Keeping costs and overheads as low as possible is vital when running a business, which is why it pays to make sure you are on the best possible energy deal.
If it’s been a while since you last switched energy contracts, you could save your business hundreds of pounds a year by moving to a better deal. Here’s how to go about it.
When can I switch business energy contracts?
The earliest you’ll be able to switch business energy supplier is when your existing gas and electricity contract enters its ‘renewal window’. Your supplier should contact you as soon as this happens, but it’s generally one to six months before the end date. If you’re not sure when your renewal window is, give your supplier a ring to find out.
It’s worth mentioning that even if you haven’t reached this stage yet, you can start looking at other energy options. As long as you are within 9 months of your contract end date, we will be able to help you lock in current energy prices.
If you decide not to switch to another contract, you’ll be moved over to your existing supplier’s expensive ‘out-of-date’ contract rates, so it’s worth looking for a better deal as soon as possible.
What about micro-businesses?
Different rules apply for micro-businesses. The maximum notice period for terminating an energy contract is 30 days, while if you’re on a fixed term contract, Ofgem requires suppliers to send a renewal letter around 60 days before your contract ends. This must include details on how much energy you use each year, plus how the price of your current deal compares to new prices.
How do I switch business energy contracts?
You can search for a more competitive energy deal in one of three ways:
- Use a business energy comparison service – you can compare over 150 business energy tariffs with Swoop
- Speak to an energy broker who negotiates business energy contracts with suppliers
- Phone round suppliers yourself to compare prices and contracts
When comparing energy deals, you’ll usually need the following information to hand, most of which can be found on your latest energy bill:
- The name of your current gas and electricity suppliers
- The name of the tariffs you’re on and their end dates
- Your supply types
- How much gas and electricity your businesses uses
Once you’ve found a tariff to switch to, you can get applying. You must inform your existing supplier of the switch as soon as possible and around the date of your switch you’ll be asked for a final meter reading and sent a final bill. Your new supplier should take care of the rest of the switching process.
What type of energy tariff is best for my business?
Separate tariffs will be required for both your gas and your electricity as dual fuel tariffs – where both your gas and electricity come from the same supplier – are not generally available for business energy contracts. However, you can choose both tariffs through the same company.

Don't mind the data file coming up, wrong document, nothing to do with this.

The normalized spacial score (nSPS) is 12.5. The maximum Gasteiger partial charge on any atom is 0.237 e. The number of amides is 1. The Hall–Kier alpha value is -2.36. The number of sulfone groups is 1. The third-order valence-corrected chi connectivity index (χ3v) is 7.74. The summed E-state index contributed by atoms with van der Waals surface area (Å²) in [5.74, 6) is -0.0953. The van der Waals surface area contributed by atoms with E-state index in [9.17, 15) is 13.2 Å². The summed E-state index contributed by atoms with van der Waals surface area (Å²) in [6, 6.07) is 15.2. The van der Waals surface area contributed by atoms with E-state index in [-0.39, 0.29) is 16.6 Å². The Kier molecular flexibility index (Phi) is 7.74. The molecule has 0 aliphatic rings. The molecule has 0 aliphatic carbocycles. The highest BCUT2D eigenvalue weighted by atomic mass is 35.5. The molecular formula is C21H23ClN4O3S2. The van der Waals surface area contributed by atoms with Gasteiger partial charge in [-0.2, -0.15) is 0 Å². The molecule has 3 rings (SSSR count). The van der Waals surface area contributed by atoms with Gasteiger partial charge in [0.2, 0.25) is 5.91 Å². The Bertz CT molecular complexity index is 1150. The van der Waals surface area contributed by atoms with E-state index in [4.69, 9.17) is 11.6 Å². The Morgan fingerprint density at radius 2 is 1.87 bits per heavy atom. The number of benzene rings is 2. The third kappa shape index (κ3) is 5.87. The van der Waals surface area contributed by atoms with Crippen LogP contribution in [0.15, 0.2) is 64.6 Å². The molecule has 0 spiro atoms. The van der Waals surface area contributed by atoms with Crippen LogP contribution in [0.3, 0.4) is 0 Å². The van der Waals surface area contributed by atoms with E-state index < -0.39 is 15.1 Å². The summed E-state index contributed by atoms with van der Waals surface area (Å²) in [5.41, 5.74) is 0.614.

You’ll also need to decide whether you want a fixed term tariff or a variable rate tariff.
With a fixed tariff, you pay an agreed rate for each unit of energy you use over a fixed term (usually between one and five years). The advantage of a fixed tariff is that you’ll be protected from price rises for the duration of your contract. The disadvantage is that exit fees can be high if you need to get out of your contract early, or you may not even be permitted to leave your contract before it ends.
With a variable rate tariff, the rate you pay for your energy will vary depending on fluctuations on the wholesale energy market. The advantage is that should wholesale prices fall, your variable tariff could also come down in cost (which won’t happen with fixed tariffs). The downside is that variable tariffs can be more expensive.
If you’re looking to boost your business’ green credentials, you might also consider a green tariff where suppliers match some or all of the energy your business uses with the amount they buy from renewable sources, including solar, wind and hydroelectric.
Will I need different tariffs if I have more than one premises?
If you have multiple business premises, many suppliers offer multi-site energy contracts that enable you to combine all of your business energy tariffs into one package with one supplier. This means all your contracts will have the same end date, making them far easier to manage, and you may also save money at the same time.
How long does it take to switch business energy supplier?
Switching business energy contracts typically takes between four and six weeks. During the switchover, there will be no disruption to your energy supply and your gas and electricity will still be supplied through the same pipes and wires.
Note that unlike domestic tariffs, there is no cooling-off period with business energy contracts, so you won’t be able to cancel without penalty if you change your mind.
Rachel has been writing about finance and consumer affairs for over a decade, helping people to get to grips with their finances and cut through the jargon. She's written for a range of websites and national newspapers including MoneySuperMarket, Money to the Masses, Forbes UK, and Mail on Sunday. Rachel has covered almost every financial topic, from car insurance and credit cards, to business bank accounts and mortgages.